The intersection of Gerard Doustraat and Tweede Jacob van Campenstraat offers a striking example of how different streets feel when they prioritize cars versus people and bicycles. By reallocating space from parking to other uses, the streets feel more like a living room than a parking lot. Trees add further to the quality of the built environment and makes it more pleasant for residents and visitors. Unfortunately, in other city trees continue to be cut down for the poor excuse that their removal will improve sight lines and therefore safety for drivers. This notion assumes that cities should accommodate high speed traffic flows, which Amsterdam now realizes is at odds with quality of life.
Central Station on De Ruijterkade
De Ruijterkade 2014 (©Thomas Schlijper) & 2015 (©Thomas Schlijper)
Not too long ago people had to cross motor traffic to connect from Central Station to the Ij-River. With the completion of the underground car tunnel, that is no longer the case. Now all surface space is given to pedestrians and cyclists, increasing connectivity and accessibility to the waterfront and to Amsterdam North. Completion of this redesign has been much anticipated, some fearing the implementation of shared space would be a problem. Observing the space, it seems that self-organization works!
Haarlemmerplein ca. 1970s (©Amsterdam Archives) & 2015 (©Thomas Schlijper)
Although we already covered Haarlemmerplein earlier in this series, we had to do it again. It is hard to imagine how a space dominated by car traffic could be transformed into the beloved public space it is today. But that is in fact what this series is all about – learning from the difficult (some will say impossible) decisions made by the City of Amsterdam, to inspire similar redesigns in other cities. If Amsterdam could reclaim its streets for people and emerge as a leading example of a bike and friendly city, others can as well!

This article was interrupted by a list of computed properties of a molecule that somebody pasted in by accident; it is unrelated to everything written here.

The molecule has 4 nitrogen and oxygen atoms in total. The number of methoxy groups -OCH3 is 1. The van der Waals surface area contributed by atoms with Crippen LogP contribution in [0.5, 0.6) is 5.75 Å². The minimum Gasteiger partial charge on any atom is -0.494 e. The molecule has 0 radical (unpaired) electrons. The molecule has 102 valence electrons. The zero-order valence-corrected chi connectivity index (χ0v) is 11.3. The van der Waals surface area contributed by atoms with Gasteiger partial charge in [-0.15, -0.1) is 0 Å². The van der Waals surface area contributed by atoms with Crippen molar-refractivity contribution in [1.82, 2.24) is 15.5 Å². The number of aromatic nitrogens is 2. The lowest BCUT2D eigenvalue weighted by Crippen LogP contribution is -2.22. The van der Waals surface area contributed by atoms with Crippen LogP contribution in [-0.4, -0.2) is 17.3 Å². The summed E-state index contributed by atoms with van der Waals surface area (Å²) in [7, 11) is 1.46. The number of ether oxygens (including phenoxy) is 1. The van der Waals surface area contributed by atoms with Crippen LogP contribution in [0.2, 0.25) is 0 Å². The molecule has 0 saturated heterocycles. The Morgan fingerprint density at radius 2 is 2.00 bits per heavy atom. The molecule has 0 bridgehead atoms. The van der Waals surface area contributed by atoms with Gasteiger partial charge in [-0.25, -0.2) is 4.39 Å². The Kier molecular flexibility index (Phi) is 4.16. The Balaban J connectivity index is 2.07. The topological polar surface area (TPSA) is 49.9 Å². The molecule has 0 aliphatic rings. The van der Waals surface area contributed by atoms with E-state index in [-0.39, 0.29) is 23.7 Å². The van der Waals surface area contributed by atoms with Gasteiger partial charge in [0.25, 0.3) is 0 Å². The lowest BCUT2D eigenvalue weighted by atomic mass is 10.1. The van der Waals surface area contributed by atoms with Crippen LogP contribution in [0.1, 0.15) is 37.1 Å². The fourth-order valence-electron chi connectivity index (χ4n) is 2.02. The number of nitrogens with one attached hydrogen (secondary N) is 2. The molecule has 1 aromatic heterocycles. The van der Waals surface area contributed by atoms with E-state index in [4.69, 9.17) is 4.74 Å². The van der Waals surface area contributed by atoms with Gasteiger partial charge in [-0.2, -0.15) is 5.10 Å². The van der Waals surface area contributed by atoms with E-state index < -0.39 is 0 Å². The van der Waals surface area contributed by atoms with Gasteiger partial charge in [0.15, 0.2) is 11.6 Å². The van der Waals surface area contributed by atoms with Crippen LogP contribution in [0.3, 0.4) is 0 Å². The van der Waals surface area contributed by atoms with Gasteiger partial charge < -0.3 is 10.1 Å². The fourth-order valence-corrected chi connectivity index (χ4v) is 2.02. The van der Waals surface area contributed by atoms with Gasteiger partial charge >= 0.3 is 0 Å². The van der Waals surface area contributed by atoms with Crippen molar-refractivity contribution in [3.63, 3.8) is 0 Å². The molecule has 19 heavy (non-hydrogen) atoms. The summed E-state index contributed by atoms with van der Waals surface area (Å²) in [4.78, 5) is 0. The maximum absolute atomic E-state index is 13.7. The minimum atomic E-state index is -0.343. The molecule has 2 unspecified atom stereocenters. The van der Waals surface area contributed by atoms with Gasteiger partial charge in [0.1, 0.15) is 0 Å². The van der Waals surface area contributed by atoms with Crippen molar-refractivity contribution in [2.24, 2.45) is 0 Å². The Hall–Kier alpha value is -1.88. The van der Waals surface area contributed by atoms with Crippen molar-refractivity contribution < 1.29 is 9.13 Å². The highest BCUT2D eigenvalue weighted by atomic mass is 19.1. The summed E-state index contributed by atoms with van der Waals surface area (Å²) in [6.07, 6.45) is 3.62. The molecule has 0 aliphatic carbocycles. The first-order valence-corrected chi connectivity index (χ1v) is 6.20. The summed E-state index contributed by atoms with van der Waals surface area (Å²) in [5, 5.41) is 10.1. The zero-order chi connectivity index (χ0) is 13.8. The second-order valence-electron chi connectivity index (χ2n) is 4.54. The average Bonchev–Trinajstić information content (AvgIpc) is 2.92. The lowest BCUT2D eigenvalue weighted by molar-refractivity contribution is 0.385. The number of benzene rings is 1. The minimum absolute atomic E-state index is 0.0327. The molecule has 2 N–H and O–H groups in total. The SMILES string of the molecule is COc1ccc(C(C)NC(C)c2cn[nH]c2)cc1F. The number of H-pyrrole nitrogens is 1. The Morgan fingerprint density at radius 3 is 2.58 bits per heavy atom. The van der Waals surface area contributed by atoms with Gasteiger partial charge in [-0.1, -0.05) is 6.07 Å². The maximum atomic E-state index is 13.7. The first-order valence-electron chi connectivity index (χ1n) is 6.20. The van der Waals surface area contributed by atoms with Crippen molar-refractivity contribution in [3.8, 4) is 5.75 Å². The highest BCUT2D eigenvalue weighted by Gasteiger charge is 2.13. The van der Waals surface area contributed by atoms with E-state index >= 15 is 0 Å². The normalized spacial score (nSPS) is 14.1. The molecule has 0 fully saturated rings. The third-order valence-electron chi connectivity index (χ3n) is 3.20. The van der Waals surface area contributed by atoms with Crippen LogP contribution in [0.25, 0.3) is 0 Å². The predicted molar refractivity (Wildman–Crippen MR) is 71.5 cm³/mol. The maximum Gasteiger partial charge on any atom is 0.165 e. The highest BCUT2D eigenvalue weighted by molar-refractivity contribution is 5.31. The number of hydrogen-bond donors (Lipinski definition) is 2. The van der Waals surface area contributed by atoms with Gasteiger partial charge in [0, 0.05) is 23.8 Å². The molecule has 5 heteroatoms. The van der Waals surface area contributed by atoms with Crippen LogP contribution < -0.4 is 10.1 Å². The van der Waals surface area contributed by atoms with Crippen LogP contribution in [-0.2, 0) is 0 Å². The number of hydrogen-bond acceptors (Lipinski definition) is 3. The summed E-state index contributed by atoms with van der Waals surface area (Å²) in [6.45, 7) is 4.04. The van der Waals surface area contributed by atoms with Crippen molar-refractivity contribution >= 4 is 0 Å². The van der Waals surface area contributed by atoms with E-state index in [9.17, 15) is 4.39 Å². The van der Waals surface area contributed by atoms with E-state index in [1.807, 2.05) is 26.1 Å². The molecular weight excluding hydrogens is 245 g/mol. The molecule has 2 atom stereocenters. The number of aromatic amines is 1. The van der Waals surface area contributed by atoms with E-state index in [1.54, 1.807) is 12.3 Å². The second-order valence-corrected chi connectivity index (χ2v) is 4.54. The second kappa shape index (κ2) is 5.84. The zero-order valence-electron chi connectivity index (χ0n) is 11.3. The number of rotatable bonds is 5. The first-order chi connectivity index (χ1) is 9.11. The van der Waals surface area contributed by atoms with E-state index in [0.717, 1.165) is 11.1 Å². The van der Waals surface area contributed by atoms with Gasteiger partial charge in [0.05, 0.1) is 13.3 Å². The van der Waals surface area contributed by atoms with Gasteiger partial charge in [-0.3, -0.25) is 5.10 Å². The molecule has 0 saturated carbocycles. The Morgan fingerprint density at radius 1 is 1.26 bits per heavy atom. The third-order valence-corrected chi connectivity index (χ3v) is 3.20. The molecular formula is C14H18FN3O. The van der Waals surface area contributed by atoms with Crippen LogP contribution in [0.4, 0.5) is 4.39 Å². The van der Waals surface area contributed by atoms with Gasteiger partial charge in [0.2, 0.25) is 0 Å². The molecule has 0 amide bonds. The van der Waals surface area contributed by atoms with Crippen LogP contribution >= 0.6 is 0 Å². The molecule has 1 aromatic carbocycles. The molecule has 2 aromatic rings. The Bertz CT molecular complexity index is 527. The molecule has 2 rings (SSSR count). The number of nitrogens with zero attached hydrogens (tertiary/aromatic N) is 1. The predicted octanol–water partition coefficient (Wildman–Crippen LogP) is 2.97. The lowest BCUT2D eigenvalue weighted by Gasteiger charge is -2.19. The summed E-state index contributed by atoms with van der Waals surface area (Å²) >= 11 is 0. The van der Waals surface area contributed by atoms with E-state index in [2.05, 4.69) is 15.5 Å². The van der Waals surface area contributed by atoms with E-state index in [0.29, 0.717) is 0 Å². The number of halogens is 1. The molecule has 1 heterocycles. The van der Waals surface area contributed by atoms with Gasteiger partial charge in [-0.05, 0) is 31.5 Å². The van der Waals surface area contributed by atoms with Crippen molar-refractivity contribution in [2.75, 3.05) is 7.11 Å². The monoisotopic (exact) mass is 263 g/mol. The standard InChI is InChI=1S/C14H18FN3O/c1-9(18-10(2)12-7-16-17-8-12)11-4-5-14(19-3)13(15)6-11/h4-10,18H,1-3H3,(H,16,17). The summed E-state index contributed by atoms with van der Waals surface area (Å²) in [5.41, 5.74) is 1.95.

Mr. Visserplein 1970s (©Amsterdam Archives) & 2015 (©Thomas Schlijper)
Mr. Visserplein is a great relic of the car-centric city and transport planning of the 1960s and 1970s. When opened in 1969, this five leg roundabout had motor traffic on two levels (on the street level and through an underground tunnel). Underground passages for pedestrians were constructed but people did not like using them so they quickly became favourite places for criminal activity. In recent years, although this remains one of the largest and busiest intersections in town, much of the space previously allocated to cars has been reallocated to cyclists and pedestrians. Now all modes interact at street level, while the underground car tunnel has been closed off completely and turned into a playground.